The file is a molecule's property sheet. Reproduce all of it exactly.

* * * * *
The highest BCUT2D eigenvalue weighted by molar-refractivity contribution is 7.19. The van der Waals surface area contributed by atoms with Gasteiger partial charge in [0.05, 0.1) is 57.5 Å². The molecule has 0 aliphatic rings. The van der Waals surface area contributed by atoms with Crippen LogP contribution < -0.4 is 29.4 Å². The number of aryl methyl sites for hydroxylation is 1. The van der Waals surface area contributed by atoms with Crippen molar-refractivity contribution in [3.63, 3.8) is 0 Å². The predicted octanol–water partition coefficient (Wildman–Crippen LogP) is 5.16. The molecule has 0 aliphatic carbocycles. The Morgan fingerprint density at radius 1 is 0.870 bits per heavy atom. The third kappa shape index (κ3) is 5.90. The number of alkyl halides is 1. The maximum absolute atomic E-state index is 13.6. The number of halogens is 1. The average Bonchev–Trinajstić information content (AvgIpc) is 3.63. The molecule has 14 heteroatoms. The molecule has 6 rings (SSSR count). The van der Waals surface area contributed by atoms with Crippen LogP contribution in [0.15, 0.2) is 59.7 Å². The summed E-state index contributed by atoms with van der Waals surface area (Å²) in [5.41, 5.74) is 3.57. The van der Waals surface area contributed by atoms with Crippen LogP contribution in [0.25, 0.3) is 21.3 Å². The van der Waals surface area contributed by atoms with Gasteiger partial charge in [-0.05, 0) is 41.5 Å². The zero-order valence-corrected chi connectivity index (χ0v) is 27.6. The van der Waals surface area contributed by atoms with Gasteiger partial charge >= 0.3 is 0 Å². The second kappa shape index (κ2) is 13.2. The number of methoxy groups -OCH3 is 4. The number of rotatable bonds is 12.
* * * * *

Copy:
The highest BCUT2D eigenvalue weighted by molar-refractivity contribution is 7.19. The van der Waals surface area contributed by atoms with Gasteiger partial charge in [0.05, 0.1) is 57.5 Å². The molecule has 0 aliphatic rings. The van der Waals surface area contributed by atoms with Crippen LogP contribution < -0.4 is 29.4 Å². The number of aryl methyl sites for hydroxylation is 1. The van der Waals surface area contributed by atoms with Crippen molar-refractivity contribution in [3.63, 3.8) is 0 Å². The predicted octanol–water partition coefficient (Wildman–Crippen LogP) is 5.16. The molecule has 0 aliphatic carbocycles. The Morgan fingerprint density at radius 1 is 0.870 bits per heavy atom. The third kappa shape index (κ3) is 5.90. The number of alkyl halides is 1. The maximum absolute atomic E-state index is 13.6. The number of halogens is 1. The average Bonchev–Trinajstić information content (AvgIpc) is 3.63. The molecule has 14 heteroatoms. The molecule has 6 rings (SSSR count). The van der Waals surface area contributed by atoms with Crippen LogP contribution in [0.15, 0.2) is 59.7 Å². The summed E-state index contributed by atoms with van der Waals surface area (Å²) in [5.41, 5.74) is 3.57. The van der Waals surface area contributed by atoms with Crippen LogP contribution in [0.25, 0.3) is 21.3 Å². The van der Waals surface area contributed by atoms with Gasteiger partial charge in [-0.05, 0) is 41.5 Å². The zero-order valence-corrected chi connectivity index (χ0v) is 27.6. The van der Waals surface area contributed by atoms with Gasteiger partial charge >= 0.3 is 0 Å². The second kappa shape index (κ2) is 13.2. The number of methoxy groups -OCH3 is 4. The number of rotatable bonds is 12.